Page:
The actions of the Edinger-Westphal nucleus are important in focusing the object of interest on the fovea. Recall from Fig. 1 that the lens separates the eyeball into two major chambers: The anterior chamber lies between the cornea and the lens and is filled with aqueous humor; the vitreal chamber is located between the lens and the retina and is filled with a highly viscous fluid, the vitreous humor, which provides pressure to keep the globe spherical. Light rays are refracted as they pass through these transparent components in the anterior of the eye, particularly the cornea. The curvature of the normal cornea will cause parallel light rays from distant objects to converge at a point roughly 2.4 cm behind it, which is about the distance from the cornea to the retina. A relatively small amount of additional focusing power (approximately 25%) is provided by the lens for bringing distant objects into proper focus. This assumes that the jelly-like lens is being held in a relatively flattened shape by tension on the ligaments that keep it suspended within the circular ciliary muscle of the eye. If the object of interest is closer than about 9 m, additional focusing power must be provided by the lens. This is accomplished through the accommodation reflex.

Accommodation Reflex (Near Reflex)

Adaptation of the visual apparatus of the eye for near vision occurs as a reflex action involving cortical, brain stem, and eye structures. The reflex is initiated when visual attention is directed to a nearby object. The initial image of the near object (unfocused) is sent to the occipital cortex via the primary visual pathway. Information is then sent from the visual association areas back to the upper brain stem regions and cranial nerve III. Stimulation of the Edinger-Westphal nucleus causes contraction of ciliary muscle, releasing tension on the suspensory ligaments of the lens and allowing the lens to assume a more spherical shape. The increased curvature of the lens brings the object into focus. Activation of the Edinger-Westphal nucleus also contracts the pupillary constrictor muscle and decreases pupil size, thus blocking certain types of optical aberrations. Stimulation of specific somatic nuclei of cranial III causes both medial rectus muscles to converge the eyes, so that the image falls on the foveal region of both eyes.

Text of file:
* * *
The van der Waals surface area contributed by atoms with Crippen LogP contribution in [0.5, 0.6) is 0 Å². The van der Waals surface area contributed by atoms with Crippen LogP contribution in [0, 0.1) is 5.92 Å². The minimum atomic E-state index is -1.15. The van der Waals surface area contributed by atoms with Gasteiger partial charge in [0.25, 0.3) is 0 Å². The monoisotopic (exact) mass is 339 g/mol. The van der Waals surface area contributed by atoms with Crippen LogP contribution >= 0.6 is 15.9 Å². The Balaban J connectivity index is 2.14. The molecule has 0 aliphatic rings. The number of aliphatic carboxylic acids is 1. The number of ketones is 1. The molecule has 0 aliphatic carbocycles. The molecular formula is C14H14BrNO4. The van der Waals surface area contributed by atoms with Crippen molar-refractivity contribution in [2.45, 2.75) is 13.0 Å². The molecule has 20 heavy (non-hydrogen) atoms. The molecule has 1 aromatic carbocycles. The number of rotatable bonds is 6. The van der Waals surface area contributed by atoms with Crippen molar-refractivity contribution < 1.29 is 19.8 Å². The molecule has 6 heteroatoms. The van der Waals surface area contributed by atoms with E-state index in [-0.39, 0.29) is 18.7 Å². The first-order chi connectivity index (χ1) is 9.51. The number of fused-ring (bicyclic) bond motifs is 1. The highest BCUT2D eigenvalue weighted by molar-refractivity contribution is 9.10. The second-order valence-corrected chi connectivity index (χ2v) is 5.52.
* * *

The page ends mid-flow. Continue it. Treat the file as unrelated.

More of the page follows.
Pupillary Light Reflex

When light is directed into the pupil of one eye, both pupils constrict. The response of the illuminated pupil is called the direct pupillary light reflex; that of the other pupil is called the consensual pupillary light reflex. Light activation of the retina is transmitted, via the optic nerve and tract, to nuclei in the midbrain both on the ipsilateral side, to elicit a direct reflex, and via crossing fibers in a structure called the posterior commissure, on the contralateral side, to elicit a consensual reflex. These midbrain areas project to the Edinger-Westphal nuclei, which in turn cause constriction of the pupil. A test of the pupillary light reflex is usually included in standard neurological exams. An altered consensual reflex usually denotes damage to structures localized within the upper

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